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  • 12.
    Hällgren, Markus
    Umeå University, Faculty of Social Sciences, Umeå School of Business and Economics (USBE).
    Among deviations and their remedies: managing the unexpected in e-voting projects2011Manuscript (preprint) (Other academic)
  • 13.
    Hällgren, Markus
    Umeå University, Faculty of Social Sciences, Business Administration.
    Avvikelsens mekanismer: Observationer av projekt i praktiken2009Doctoral thesis, monograph (Other academic)
    Abstract [sv]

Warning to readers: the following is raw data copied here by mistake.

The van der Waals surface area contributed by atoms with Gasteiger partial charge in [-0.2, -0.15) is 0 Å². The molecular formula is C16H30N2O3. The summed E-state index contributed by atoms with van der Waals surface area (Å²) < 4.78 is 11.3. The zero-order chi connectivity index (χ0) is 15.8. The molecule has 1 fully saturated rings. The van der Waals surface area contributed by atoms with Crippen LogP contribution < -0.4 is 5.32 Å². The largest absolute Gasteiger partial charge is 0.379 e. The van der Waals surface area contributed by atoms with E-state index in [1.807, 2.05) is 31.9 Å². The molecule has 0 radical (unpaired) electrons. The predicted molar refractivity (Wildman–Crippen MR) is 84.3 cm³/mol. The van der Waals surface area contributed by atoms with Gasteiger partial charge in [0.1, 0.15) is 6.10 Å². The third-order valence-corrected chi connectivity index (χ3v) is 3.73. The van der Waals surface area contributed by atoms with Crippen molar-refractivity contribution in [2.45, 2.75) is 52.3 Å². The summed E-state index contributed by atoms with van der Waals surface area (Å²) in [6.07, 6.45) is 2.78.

Bakgrund I det närmaste alla organisationer strävar efter att använda sina resurser så effektivt som möjligt. Vad som dock inte diskuterats i någon större utsträckning är att den starkt kopplade komplexa organisationen inte klarar av att bemöta ens den minsta avvikelsen utan att ägna den direkt uppmärksamhet. Den övergripande frågan är därför Hur hanteras avvikelser i starkt kopplade projekt? Det teoretiska ramverket är först och främst projektlitteratur men ramverket vidgas sedermera till att omfatta praktikansatslitteratur samt Weicks (1976) ”Loosely coupled systems”.

    Metod Givet ansatsen faller det sig naturligt att göra en fallstudie med observationer som huvudsaklig metod. Utöver tolv veckors observationer förlitar jag mig på 57 intervjuer och mängder av dokument. En organisation, två projektgrupper och 118 avvikelser observerades totalt under perioden. De data som samlades in analyserades med hjälp av dataprogrammet Nvivo.